Written by Hannah Collins, volunteer at Girl Power
Approved by Dr Liz, Director at Sadili Oval

Esther's Story

Esther is 16 and is in Form Three.  “I want to study Aviation and be a pilot, an international pilot. I need to get really good marks, an A or a B+, so that I can attend the Aviation School of Kenya. You must have geography as a subject if you want to be a pilot” she explains.

“I have been in Girl Power for three years.  I have learnt that being a lady means you are special and not looking down on yourself or other girls. There was a team of Girl Power girl leaders who came to talk to us regularly, and we planted trees one year, and then there was another year that we went to Sadili and participated in the Sisterhood World Cup, which is a Girls' Soccer League. I like Soccer but I don’t get to play much.  My favourite sports is actually baseball”.

“I live with both parents and my brother who is 19.  He is not going to go to university, he is already working. I am working hard so that I can reach my goals.  Girl Power helps me a lot, especially when I think about giving up.  I just know I can do it now”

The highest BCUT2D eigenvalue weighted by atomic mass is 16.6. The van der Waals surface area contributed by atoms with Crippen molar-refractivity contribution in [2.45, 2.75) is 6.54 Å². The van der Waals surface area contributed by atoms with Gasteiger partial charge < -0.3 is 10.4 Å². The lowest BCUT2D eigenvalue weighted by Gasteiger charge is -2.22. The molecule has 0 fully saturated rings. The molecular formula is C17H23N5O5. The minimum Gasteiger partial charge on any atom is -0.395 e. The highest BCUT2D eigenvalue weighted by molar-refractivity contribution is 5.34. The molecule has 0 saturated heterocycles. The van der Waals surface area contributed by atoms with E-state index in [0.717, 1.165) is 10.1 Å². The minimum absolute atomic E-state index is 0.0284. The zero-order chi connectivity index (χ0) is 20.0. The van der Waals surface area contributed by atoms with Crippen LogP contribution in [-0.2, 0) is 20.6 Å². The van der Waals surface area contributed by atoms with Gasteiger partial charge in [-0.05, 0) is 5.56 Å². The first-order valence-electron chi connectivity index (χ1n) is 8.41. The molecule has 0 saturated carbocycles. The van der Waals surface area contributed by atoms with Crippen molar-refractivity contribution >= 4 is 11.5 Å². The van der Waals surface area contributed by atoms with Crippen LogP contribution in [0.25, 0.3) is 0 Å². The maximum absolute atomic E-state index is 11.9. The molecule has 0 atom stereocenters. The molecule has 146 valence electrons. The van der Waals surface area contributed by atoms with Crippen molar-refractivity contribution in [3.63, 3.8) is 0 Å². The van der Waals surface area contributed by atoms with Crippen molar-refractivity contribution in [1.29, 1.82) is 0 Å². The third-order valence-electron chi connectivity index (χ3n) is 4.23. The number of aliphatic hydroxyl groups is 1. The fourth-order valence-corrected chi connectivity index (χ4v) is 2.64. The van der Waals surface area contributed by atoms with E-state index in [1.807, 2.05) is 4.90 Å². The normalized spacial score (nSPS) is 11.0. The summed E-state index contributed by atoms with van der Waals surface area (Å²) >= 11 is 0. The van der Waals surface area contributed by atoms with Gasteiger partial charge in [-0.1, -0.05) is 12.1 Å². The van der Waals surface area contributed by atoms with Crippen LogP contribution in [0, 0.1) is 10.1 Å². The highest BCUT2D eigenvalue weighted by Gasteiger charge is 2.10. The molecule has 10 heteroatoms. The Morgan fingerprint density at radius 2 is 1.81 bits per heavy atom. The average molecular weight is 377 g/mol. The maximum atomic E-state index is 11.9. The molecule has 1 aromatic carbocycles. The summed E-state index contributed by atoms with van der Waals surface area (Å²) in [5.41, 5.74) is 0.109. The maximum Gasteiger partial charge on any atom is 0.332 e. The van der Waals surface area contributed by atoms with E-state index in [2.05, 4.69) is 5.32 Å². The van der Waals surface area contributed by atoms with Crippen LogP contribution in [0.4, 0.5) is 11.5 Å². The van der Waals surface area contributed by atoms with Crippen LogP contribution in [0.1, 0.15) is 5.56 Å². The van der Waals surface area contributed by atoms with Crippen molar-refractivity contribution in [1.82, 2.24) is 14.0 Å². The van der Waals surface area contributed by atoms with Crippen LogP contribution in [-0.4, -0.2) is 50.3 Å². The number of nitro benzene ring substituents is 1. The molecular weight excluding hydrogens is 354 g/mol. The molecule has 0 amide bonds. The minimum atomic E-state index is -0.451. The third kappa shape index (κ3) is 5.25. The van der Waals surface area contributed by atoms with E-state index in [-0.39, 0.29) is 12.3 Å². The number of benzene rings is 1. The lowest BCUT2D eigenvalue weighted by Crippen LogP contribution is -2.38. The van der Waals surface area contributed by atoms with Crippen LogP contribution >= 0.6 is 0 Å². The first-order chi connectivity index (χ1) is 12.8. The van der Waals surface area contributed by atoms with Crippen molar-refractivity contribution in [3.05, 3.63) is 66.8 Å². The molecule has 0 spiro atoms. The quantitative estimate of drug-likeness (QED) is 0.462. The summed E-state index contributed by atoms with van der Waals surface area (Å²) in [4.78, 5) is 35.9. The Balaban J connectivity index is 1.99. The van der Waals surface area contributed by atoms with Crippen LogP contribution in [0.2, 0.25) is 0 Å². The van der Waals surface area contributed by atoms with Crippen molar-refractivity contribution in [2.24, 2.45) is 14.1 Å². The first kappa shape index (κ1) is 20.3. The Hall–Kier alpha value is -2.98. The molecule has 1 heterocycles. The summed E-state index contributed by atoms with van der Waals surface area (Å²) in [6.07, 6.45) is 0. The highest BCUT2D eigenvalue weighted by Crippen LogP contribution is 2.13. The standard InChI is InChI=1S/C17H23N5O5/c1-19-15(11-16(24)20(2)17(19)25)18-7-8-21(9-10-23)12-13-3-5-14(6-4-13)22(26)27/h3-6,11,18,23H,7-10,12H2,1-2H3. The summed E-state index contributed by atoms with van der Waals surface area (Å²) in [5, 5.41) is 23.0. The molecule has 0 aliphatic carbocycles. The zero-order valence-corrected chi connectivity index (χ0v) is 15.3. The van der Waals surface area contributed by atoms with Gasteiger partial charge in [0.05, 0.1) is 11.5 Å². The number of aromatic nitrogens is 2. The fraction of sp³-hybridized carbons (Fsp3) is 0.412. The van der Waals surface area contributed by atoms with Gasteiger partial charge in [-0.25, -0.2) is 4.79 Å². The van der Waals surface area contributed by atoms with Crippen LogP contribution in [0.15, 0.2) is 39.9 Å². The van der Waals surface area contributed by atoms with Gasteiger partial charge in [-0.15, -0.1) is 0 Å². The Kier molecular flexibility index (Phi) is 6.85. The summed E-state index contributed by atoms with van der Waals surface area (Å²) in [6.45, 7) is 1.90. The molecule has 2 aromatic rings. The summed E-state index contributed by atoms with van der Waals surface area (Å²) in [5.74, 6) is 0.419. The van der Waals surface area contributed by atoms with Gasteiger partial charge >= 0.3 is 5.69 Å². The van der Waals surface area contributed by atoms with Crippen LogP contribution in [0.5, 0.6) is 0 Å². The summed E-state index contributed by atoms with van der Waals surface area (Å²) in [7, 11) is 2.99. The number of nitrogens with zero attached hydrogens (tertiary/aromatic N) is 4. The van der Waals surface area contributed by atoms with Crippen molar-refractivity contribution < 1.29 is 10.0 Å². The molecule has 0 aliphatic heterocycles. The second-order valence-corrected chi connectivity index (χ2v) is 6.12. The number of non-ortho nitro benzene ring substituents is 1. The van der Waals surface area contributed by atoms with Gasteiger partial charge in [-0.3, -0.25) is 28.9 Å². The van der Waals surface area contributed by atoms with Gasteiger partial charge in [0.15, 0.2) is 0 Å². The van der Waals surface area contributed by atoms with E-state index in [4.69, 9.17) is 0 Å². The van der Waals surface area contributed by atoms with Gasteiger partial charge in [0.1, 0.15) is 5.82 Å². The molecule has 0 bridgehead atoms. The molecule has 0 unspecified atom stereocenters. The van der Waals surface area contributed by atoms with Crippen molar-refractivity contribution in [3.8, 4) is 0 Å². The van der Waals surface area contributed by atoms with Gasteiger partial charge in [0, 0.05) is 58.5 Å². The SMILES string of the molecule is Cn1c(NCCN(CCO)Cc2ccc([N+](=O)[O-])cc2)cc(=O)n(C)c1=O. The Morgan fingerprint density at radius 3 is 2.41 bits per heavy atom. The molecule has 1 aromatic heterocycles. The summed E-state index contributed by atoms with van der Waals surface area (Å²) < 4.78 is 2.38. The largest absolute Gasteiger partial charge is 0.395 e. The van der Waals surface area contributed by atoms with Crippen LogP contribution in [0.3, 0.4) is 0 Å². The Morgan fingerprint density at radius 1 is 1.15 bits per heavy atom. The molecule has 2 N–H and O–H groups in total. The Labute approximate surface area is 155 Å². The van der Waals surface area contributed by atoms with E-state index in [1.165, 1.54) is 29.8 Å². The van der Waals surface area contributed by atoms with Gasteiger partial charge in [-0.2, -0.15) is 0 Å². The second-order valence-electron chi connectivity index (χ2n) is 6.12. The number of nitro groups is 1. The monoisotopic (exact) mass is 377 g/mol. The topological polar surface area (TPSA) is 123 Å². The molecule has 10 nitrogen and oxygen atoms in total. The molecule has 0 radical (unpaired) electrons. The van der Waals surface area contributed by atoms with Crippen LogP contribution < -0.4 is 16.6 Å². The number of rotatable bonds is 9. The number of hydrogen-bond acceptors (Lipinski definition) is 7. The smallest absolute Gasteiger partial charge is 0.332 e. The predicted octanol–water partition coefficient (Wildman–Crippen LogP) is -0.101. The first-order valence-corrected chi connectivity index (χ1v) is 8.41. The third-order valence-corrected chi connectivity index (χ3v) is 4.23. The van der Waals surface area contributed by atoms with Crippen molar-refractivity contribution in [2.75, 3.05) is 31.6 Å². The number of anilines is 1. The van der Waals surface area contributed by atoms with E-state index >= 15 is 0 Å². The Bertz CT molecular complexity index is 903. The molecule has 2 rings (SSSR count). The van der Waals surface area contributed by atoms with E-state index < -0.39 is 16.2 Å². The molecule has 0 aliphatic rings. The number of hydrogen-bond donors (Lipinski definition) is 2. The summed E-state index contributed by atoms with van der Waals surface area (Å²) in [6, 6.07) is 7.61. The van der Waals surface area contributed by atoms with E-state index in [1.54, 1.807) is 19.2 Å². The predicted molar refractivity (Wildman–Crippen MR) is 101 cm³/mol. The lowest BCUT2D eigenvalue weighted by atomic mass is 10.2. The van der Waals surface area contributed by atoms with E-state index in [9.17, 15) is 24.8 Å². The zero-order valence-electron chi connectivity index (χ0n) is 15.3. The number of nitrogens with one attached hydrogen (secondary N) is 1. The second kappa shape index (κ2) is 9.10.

Written by Hannah Collins, volunteer at Girl Power
Approved by Dr Liz Odera, Director at Sadili Oval Sports Academy

Sophia's Story

Sophia is 16 years old and has been at Karen C for one year.  Before that she was at St Andrews.  “I changed because of family problems.  I mostly like it at this school” she laughs.  “I started Girl Power in Form one and am still in it now.  I have learnt how important it is to be a part of your community and to give back. I would like to keep helping the community in the future”.

“I would like to be an architect.  I love buildings and design, I always have. My favourite subject at school is Physics and then English.  I would like to study architecture in Dubai and then live there”.